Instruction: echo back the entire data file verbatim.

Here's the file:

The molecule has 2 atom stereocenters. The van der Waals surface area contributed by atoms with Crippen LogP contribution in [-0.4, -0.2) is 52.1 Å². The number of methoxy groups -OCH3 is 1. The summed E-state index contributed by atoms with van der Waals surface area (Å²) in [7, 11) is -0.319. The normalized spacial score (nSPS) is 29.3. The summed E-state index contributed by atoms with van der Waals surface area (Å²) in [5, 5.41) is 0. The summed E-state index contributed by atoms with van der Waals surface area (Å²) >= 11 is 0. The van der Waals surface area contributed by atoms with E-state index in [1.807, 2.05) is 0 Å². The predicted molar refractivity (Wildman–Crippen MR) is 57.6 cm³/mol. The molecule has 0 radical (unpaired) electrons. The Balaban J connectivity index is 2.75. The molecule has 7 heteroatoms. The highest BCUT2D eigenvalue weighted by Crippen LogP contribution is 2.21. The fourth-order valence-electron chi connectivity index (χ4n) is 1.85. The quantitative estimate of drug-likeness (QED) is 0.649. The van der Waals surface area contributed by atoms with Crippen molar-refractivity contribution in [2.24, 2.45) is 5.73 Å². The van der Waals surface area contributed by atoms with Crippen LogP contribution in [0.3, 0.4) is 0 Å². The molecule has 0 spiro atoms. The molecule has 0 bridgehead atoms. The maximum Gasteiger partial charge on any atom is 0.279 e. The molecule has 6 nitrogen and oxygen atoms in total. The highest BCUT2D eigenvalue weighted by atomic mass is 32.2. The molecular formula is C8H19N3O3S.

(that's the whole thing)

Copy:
The molecule has 2 atom stereocenters. The van der Waals surface area contributed by atoms with Crippen LogP contribution in [-0.4, -0.2) is 52.1 Å². The number of methoxy groups -OCH3 is 1. The summed E-state index contributed by atoms with van der Waals surface area (Å²) in [7, 11) is -0.319. The normalized spacial score (nSPS) is 29.3. The summed E-state index contributed by atoms with van der Waals surface area (Å²) in [5, 5.41) is 0. The summed E-state index contributed by atoms with van der Waals surface area (Å²) >= 11 is 0. The van der Waals surface area contributed by atoms with E-state index in [1.807, 2.05) is 0 Å². The predicted molar refractivity (Wildman–Crippen MR) is 57.6 cm³/mol. The molecule has 0 radical (unpaired) electrons. The Balaban J connectivity index is 2.75. The molecule has 7 heteroatoms. The highest BCUT2D eigenvalue weighted by Crippen LogP contribution is 2.21. The fourth-order valence-electron chi connectivity index (χ4n) is 1.85. The quantitative estimate of drug-likeness (QED) is 0.649. The van der Waals surface area contributed by atoms with Crippen molar-refractivity contribution in [2.24, 2.45) is 5.73 Å². The van der Waals surface area contributed by atoms with Crippen LogP contribution in [0.3, 0.4) is 0 Å². The molecule has 0 spiro atoms. The molecule has 0 bridgehead atoms. The maximum Gasteiger partial charge on any atom is 0.279 e. The molecule has 6 nitrogen and oxygen atoms in total. The highest BCUT2D eigenvalue weighted by atomic mass is 32.2. The molecular formula is C8H19N3O3S.